There are two sides to every coin.

While crossing the plains of eastern Colorado, I considered this cliche as I listened to Public Radio.

“We’re interviewing people about the famous Plymouth Rock.  What did you think of it?”

“It’s part of history and it was really cool to see it in person.”

Every kid in grade school knows the story of the Pilgrims and Plymouth Rock. Teachers remind children of their “heritage” while introducing our history, and how the Pilgrims first arrived in America.  But they conveniently forgot to mention the other people whose heritage had already been established.  You know, the people who had already been living on this continent or hundreds of years.

I listened to the NPR story with interest as I had actually been to Plymouth Rock when I worked and lived on Cape Cod back in the early 2000s.  While living there, I learned about the “first encounters” between said Pilgrims and Native Americans.  This part of our nation’s history fascinated me.  I wanted to delve deeper, to explore what had really happened.  And what I find out horrified me.

In fact, the first “Pilgrims” did not first set foot on Plymouth Rock, but instead on Cape Cod.  Before the they settled in Plymouth, they encountered the native people at a place now named First Encounter Beach.  That first encounter was not a pleasant one.  European settlers had earlier treated the Nauset tribe not quite so nicely, attacking and even capturing them.

With this memory firmly embedded in their memories, the Native Americans greeted the Pilgrims on what was actually a second encounter with musket fire and and arrows.  As they say, the best defense is a good offense.  Met with such hostility, the Pilgrims left quickly and headed for Plymouth where they settled.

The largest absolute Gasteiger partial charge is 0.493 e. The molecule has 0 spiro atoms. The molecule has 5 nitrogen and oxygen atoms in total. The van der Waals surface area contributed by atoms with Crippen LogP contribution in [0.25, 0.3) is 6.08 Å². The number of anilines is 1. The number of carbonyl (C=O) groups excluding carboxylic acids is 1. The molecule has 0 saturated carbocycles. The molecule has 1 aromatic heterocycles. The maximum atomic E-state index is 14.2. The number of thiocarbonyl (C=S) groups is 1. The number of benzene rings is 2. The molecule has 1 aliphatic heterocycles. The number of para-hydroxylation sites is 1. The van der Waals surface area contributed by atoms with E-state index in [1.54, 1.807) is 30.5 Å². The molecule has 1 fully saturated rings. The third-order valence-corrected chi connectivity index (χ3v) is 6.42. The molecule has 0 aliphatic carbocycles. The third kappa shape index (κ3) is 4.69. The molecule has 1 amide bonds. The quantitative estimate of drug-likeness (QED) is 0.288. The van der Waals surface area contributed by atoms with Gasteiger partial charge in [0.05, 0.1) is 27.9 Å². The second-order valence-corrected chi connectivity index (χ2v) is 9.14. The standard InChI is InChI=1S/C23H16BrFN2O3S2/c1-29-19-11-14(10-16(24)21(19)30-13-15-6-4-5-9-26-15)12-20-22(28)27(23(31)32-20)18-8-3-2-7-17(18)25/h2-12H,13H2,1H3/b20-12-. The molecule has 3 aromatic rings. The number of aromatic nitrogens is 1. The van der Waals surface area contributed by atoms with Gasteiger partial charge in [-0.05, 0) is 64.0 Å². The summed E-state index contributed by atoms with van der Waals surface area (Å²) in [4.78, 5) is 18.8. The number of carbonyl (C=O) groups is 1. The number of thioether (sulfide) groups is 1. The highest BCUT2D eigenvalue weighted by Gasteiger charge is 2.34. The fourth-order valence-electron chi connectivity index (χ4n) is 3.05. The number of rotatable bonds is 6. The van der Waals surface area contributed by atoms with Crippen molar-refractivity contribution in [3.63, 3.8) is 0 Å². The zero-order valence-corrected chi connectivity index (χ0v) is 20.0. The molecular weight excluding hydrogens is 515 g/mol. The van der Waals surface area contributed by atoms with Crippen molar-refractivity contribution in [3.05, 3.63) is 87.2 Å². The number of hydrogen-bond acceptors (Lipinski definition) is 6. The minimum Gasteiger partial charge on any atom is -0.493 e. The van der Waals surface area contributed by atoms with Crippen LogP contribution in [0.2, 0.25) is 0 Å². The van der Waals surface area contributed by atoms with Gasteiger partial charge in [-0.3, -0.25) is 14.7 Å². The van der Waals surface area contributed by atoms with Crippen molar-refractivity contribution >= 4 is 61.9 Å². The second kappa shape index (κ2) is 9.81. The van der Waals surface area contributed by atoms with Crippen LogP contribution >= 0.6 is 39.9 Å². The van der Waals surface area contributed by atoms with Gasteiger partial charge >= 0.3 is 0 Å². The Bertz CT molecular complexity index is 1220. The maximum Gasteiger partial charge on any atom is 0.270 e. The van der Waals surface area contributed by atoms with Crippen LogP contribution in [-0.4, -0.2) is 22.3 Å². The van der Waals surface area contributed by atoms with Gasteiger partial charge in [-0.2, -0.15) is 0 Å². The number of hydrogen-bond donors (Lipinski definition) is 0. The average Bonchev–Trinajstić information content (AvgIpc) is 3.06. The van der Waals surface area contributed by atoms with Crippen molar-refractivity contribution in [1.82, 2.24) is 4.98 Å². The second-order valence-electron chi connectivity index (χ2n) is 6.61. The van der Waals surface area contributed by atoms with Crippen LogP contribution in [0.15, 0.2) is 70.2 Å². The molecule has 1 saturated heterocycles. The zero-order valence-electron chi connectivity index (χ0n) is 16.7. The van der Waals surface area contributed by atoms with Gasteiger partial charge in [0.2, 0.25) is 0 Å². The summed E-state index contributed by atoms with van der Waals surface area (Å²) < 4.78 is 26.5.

Reflecting on this history, many Native Americans consider this to the beginning of their downfall.  And to this day, many Native Americans observe our national holiday of Thanksgiving instead as “A National Day of Mourning”.

As I learned more about the Native Americans that year I spent on Cape Cod, I developed great empathy for their plight.  Not understanding their spirituality or way of life, Europeans tried to convert them.  During times of hunger, they desecrated their burial grounds by stealing corn and items left there.  I put myself in their shoes — how would I feel if someone marched into my home, stole my things and not knowing anything about me, tried to change me?

From that point forward, I became more and more interested in learning about the Native American way of life and their history.  Seven years later I found myself in Capitol Reef National Park, staring at pictographs left behind by an entirely different tribe.  And yet my feelings were the same.  Empathy and relating to their plight.

I found the Fremont even more inspiring because they handled great difficulty with acceptance and mental fortitude.  As white people, drought, and other conditions forced them from their settlements, they didn’t lament their misfortune.  Instead, they chose to see it as being “led to their destiny”, to the place where they did fit.  And they moved on.

This idea of seeking a “center place’ is what led me and my husband to find Nederland, Colorado — my home of the last 10 years.

And so on this  weekend of honoring our history, I honor the pain of our native people, but give thanks for their spirituality and belief in their path.

Those beliefs led me to my mountain home.